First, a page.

Louis Jacobson, Politifact Staff Writer

Louis Jacobson

Louis Jacobson is a senior writer for PolitiFact and the Tampa Bay Times. He has served as deputy editor of Roll Call and as founding editor of its legislative wire service, CongressNow. Earlier, he spent more than a decade covering politics, policy and lobbying for National Journal magazine. Since 2002, he has handicapped political races, including state legislatures, governors, congressional seats, state attorneys general and the electoral college, currently for Governing. In 2004, Jacobson originated the "Out There" column on politics in the states, which ran in Roll Call and later in Stateline.org and which won five annual awards from Capitolbeat, the association of state capitol reporters and editors.

Phone: (202) 463-0576

The Jacobson file: PolitiFact.com

E-mail: ljacobson@tampabay.com

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  1. PolitiFact: Is minimum wage disparity to U.S. as stark as stated?

    Business

    The statement

    Countries with a higher minimum wage than the United States' $7.25 an hour include Denmark at $21, Australia at $15.81, Germany at $11 and France at $12.35.

    Facebook meme

    The ruling

    There are two major methods for comparing minimum wages between countries. The meme uses the most basic way — using exchange rates to convert the wage amount from the foreign country's currency to U.S. dollars. ...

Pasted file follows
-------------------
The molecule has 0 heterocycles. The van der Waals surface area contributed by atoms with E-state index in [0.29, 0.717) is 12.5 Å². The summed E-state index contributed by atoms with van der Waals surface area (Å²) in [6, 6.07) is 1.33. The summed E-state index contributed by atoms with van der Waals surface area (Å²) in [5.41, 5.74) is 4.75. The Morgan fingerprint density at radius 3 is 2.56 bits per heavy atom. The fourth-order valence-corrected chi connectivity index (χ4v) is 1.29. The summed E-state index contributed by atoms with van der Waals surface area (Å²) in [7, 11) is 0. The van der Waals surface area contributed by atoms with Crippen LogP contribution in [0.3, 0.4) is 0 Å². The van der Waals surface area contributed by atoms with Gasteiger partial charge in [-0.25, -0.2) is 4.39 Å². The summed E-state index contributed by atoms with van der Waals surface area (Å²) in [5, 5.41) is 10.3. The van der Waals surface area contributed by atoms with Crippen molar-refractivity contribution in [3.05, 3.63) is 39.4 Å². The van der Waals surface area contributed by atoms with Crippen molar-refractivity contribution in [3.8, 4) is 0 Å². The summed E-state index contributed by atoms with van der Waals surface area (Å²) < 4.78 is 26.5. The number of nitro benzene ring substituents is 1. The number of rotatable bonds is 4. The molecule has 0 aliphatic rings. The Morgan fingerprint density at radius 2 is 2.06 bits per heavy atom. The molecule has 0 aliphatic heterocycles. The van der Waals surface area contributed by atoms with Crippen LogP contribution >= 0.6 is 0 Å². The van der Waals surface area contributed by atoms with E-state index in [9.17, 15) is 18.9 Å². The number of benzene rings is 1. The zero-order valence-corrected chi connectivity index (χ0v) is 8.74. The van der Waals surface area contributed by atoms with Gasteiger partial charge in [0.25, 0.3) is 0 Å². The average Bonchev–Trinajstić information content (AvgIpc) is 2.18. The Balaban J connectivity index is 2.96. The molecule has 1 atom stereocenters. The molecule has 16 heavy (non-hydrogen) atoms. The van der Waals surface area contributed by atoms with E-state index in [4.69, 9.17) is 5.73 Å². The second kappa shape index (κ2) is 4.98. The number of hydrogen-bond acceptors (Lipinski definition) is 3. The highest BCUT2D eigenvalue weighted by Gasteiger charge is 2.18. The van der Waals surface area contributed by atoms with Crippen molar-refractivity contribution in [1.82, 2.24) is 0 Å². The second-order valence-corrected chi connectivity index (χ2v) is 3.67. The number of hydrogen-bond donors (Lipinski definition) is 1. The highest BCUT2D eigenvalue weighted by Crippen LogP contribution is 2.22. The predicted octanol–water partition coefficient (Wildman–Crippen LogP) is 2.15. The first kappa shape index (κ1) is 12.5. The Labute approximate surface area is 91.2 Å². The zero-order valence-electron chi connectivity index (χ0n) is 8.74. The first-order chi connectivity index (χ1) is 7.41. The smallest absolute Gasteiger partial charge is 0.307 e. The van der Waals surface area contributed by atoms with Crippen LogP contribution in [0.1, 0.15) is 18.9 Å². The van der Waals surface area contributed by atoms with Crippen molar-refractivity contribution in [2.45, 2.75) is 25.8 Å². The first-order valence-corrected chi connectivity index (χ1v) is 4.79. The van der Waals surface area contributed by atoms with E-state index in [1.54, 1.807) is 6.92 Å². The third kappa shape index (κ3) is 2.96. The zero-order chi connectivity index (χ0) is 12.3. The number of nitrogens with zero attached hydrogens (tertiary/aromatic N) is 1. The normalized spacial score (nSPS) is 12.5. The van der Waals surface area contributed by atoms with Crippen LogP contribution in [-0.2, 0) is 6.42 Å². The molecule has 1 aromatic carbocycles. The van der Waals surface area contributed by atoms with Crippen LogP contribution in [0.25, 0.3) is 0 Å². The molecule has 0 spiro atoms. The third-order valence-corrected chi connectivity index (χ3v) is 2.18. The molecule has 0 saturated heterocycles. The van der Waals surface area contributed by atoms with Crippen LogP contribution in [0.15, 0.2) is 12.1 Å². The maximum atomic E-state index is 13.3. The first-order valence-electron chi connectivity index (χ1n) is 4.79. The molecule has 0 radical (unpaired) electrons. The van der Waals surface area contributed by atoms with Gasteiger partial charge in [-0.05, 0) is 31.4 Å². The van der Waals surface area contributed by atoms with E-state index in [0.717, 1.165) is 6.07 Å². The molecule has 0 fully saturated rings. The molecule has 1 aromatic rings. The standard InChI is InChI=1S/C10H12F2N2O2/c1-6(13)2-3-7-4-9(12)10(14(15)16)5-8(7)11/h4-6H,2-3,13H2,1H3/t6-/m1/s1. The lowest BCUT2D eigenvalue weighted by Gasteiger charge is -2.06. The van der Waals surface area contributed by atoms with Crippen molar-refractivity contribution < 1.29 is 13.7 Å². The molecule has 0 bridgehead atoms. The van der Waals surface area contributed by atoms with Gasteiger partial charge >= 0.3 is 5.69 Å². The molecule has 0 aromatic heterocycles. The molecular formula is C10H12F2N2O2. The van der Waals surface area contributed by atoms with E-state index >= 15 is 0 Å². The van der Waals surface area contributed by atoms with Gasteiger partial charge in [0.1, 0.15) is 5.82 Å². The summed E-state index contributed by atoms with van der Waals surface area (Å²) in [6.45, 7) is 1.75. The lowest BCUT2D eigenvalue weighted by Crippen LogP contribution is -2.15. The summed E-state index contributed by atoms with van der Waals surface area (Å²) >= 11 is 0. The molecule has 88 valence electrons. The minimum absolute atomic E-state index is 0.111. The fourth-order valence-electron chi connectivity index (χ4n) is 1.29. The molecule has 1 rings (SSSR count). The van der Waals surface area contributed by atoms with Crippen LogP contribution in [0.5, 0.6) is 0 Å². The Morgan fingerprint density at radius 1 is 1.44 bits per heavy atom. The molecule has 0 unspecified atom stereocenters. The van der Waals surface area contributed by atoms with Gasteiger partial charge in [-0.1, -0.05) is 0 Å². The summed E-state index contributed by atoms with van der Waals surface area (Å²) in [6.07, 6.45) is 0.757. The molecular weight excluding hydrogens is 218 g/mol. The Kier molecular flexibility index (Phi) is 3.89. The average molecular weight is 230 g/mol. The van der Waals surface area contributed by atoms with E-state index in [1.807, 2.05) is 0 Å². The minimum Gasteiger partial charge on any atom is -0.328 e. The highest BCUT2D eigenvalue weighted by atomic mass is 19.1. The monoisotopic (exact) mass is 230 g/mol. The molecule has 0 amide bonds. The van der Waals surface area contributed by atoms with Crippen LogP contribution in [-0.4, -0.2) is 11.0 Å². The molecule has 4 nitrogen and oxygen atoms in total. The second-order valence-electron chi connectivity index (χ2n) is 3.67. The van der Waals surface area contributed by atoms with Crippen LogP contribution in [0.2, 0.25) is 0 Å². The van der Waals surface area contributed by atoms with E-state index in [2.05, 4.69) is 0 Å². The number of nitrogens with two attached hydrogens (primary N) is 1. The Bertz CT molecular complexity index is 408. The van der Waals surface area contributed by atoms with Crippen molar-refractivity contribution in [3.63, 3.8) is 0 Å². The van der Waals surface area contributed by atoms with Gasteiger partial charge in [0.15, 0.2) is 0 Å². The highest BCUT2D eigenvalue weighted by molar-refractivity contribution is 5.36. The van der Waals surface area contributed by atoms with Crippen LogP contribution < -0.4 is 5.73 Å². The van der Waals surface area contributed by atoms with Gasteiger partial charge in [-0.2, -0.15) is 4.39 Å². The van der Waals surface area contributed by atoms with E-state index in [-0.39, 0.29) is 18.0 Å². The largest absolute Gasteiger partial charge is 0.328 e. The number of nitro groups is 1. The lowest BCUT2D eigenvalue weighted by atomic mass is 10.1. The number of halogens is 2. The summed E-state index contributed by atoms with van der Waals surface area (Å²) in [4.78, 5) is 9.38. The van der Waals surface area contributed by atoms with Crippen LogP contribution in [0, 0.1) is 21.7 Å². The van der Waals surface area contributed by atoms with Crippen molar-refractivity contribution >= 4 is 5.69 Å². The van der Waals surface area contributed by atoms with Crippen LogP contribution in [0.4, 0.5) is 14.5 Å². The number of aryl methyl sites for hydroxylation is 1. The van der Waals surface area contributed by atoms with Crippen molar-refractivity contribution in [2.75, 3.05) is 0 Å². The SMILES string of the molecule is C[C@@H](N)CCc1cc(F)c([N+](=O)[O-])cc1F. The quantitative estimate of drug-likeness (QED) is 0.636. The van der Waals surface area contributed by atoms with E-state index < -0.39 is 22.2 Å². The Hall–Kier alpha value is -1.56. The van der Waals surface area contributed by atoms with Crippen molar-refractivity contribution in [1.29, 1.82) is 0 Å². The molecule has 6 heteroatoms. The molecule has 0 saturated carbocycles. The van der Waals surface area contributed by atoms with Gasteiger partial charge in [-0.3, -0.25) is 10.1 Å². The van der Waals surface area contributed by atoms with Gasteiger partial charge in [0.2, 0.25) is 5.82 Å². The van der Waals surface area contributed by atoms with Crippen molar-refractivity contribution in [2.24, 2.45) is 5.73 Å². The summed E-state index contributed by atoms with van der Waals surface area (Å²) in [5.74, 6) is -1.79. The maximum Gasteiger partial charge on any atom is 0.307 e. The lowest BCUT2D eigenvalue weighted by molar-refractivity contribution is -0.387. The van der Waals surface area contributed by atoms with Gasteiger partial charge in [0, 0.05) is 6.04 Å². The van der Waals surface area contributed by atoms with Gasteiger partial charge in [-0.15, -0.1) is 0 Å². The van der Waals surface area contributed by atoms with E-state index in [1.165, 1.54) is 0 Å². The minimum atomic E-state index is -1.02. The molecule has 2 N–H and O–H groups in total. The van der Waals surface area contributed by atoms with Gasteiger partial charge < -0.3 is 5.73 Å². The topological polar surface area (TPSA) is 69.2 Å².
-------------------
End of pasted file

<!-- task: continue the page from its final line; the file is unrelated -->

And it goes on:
2. PolitiFact: Medicare, that favorite campaign attack line

    News

    When it comes to claims about Medicare, some political talking points just never die.

    In Iowa and Virginia, Republicans have accused Democrats of cutting Medicare to pay for Obamacare. In Florida, a Republican was slammed for ending the Medicare "guarantee." Other Medicare-related attacks have been deployed in Arkansas and Kentucky Senate races. The point of all the attacks is to convince midterm voters that one side or the other won't protect the program....

  3. The Buzz's House vulnerability rankings for Florida

    Blog

    Six months is an eternity in campaign time. In March -- the last time the Buzz ranked the Florida congressional seats on how vulnerable they might be to a partisan takeover this fall -- we included eight seats as being at least a teensy bit competitive.

    Now? The list is down to three -- barely.

    The biggest change is that the No. 1 seat in March -- the District 13 seat left vacant by the death of Republican Rep. C.W. Bill Young -- is no longer on our list. The winner of the hard-fought March special election, Republican David Jolly, is cruising toward an easy victory in November, due to the Democrats’ utter inability to find a candidate to run in the highly competitive Pinellas County district....

  4. ALS Association's spending aligns with its stated mission

    Business

    The statement